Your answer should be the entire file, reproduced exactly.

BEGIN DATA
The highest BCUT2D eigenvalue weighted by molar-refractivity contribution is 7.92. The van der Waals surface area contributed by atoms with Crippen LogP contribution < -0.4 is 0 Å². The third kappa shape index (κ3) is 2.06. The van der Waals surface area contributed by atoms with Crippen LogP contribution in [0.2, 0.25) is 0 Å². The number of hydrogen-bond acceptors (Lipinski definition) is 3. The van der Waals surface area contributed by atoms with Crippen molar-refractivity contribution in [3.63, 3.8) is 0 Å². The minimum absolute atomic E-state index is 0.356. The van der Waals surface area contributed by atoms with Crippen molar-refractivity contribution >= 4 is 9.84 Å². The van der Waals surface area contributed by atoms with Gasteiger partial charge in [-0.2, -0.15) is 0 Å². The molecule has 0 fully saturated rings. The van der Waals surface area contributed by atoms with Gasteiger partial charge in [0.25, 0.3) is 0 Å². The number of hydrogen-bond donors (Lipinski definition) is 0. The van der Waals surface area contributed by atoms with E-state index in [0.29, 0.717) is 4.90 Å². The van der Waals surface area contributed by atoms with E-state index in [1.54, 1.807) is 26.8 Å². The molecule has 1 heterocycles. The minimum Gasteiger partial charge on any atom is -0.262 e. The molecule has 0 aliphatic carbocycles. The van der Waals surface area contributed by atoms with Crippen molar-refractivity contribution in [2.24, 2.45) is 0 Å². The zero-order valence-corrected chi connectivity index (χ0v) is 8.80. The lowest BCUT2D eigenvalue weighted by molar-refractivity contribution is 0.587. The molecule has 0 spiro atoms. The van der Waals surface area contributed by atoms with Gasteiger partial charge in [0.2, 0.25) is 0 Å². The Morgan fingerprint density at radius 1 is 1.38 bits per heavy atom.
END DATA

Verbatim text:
The highest BCUT2D eigenvalue weighted by molar-refractivity contribution is 7.92. The van der Waals surface area contributed by atoms with Crippen LogP contribution < -0.4 is 0 Å². The third kappa shape index (κ3) is 2.06. The van der Waals surface area contributed by atoms with Crippen LogP contribution in [0.2, 0.25) is 0 Å². The number of hydrogen-bond acceptors (Lipinski definition) is 3. The van der Waals surface area contributed by atoms with Crippen molar-refractivity contribution in [3.63, 3.8) is 0 Å². The minimum absolute atomic E-state index is 0.356. The van der Waals surface area contributed by atoms with Crippen molar-refractivity contribution >= 4 is 9.84 Å². The van der Waals surface area contributed by atoms with Gasteiger partial charge in [-0.2, -0.15) is 0 Å². The molecule has 0 fully saturated rings. The van der Waals surface area contributed by atoms with Gasteiger partial charge in [0.25, 0.3) is 0 Å². The number of hydrogen-bond donors (Lipinski definition) is 0. The van der Waals surface area contributed by atoms with E-state index in [0.29, 0.717) is 4.90 Å². The van der Waals surface area contributed by atoms with E-state index in [1.54, 1.807) is 26.8 Å². The molecule has 1 heterocycles. The minimum Gasteiger partial charge on any atom is -0.262 e. The molecule has 0 aliphatic carbocycles. The van der Waals surface area contributed by atoms with Crippen molar-refractivity contribution in [2.24, 2.45) is 0 Å². The zero-order valence-corrected chi connectivity index (χ0v) is 8.80. The lowest BCUT2D eigenvalue weighted by molar-refractivity contribution is 0.587. The molecule has 0 spiro atoms. The van der Waals surface area contributed by atoms with Gasteiger partial charge in [0.2, 0.25) is 0 Å². The Morgan fingerprint density at radius 1 is 1.38 bits per heavy atom.